Because of the difficulty I had estimating the dimensions whenever I tried to park the Traverse, and the way it seemed almost cumbersome whenever I tried to take a corner with a dose of performance, the Traverse’s size bothered me. The old rule still works, that if you need more room you have to sometimes build the vehicle bigger, but the Traverse seemed to have grown large enough to intrude on the Tahoe’s turf.

The Equinox, which I declared “big enough” for almost any family’s duties, seemed like a compact sporty-car by comparison. True, the Traverse has a larger 3.6-liter V6 with 308 horsepower and 270 foot-pounds of torque compared to the Equinox, and it will haul seven, if you fill all three rows. But my curiosity had to do with comparisons to the larger Tahoe — which itself has grown in its all-new form to rival the gigantic Suburban.

After a little detective work I found that the Traverse is 204.3 inches long, with a wheelbase of 120.9 inches, and 98.2 cubic feet of cargo space if you fold the second and third rows down, which shrinks to 23.0 cubic feet if all the seats are in sitting position. The new Tahoe is 210.7 inches long, with a 120.9 wheelbase identical to the Traverse, but that is for a 2021 Tahoe. If we drop back to the current 2020 Tahoe, the overall length is 204 and wheelbase 116 inches.

Large center screen offers 360-degree view as well as usual rear camera view.

So my hunch was correct. The Traverse is slightly longer than the current Tahoe, with a longer wheelbase. But Chevrolet, in order to make room for it, slyly increased the Tahoe by 6 inches in length for the 2021 model, boasting that it’s bigger than ever, and staying larger than the fattened-but-sleeker Traverse, which is also “bigger and better.”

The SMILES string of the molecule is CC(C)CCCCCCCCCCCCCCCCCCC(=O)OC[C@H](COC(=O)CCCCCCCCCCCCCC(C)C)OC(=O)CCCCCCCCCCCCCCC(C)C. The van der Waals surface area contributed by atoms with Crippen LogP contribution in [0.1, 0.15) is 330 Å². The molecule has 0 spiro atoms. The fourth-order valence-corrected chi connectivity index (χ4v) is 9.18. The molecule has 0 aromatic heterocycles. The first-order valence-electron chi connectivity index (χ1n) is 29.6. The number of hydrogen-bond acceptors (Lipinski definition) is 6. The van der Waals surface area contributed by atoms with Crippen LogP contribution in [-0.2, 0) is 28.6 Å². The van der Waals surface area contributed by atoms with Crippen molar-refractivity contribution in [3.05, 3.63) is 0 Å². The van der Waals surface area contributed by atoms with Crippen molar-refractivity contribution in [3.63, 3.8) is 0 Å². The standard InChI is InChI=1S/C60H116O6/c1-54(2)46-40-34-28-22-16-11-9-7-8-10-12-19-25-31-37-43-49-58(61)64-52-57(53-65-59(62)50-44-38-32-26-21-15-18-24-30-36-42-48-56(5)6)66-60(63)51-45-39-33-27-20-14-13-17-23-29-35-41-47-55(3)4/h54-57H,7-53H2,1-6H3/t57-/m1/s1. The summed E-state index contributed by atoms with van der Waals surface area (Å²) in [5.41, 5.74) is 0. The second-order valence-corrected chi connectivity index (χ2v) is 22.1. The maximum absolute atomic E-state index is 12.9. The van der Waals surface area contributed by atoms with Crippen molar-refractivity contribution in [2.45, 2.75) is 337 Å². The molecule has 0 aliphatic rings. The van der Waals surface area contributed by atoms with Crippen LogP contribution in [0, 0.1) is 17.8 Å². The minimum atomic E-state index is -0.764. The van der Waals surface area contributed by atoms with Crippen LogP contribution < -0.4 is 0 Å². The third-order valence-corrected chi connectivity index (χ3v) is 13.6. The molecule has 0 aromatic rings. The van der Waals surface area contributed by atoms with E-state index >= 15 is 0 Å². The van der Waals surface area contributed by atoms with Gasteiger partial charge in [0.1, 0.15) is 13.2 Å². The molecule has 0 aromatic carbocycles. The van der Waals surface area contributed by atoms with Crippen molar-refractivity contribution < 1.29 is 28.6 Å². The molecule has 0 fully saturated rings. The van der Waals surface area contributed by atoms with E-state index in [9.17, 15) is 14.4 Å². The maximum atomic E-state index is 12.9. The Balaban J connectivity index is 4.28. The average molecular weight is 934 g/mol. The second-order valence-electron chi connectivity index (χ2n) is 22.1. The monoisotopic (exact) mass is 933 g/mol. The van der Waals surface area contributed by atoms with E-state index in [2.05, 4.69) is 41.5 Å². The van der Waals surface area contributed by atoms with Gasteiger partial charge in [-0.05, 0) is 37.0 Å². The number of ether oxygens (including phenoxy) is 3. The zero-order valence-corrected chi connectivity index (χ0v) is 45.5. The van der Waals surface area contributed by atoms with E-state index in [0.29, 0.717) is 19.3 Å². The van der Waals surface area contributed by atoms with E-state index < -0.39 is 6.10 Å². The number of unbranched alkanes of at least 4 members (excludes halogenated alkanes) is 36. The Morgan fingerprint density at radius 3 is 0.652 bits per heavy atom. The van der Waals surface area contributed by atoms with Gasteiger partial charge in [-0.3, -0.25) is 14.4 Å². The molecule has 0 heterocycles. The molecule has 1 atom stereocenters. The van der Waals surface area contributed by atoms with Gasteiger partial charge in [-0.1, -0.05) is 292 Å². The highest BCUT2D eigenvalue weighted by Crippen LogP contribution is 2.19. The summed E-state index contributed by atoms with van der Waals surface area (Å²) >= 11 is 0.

In normal combined driving in and around Duluth, Minnesota, with its hills, the best we got in fuel economy was 23.7 miles per gallon, which is OK for the size of the Traverse, but leaves it at a deficit against some of the top Asian and European models, to say nothing of Ford’s EcoBoosted 4-cylinders.

But if it seems as though General Motors might have slipped a cog in its advancement toward better economy, the Traverse has a lot of impressive features that can help justify the “High Country” test vehicle to rise from a $40,000 base price to a sticker of $54,395.

It has all-wheel drive, of course, and a 9-speed automatic that handled its power, even if it did seem to launch with a drag-racing jolt. The 20-inch wheels are polished aluminum, and the safety features are plentiful. Rear cross-traffic alert, lane change alert, blind side alert, forward collision alert, are augmented by lane-keep assist, enhanced emergency braking, front pedestrian braking, and forward collision alert.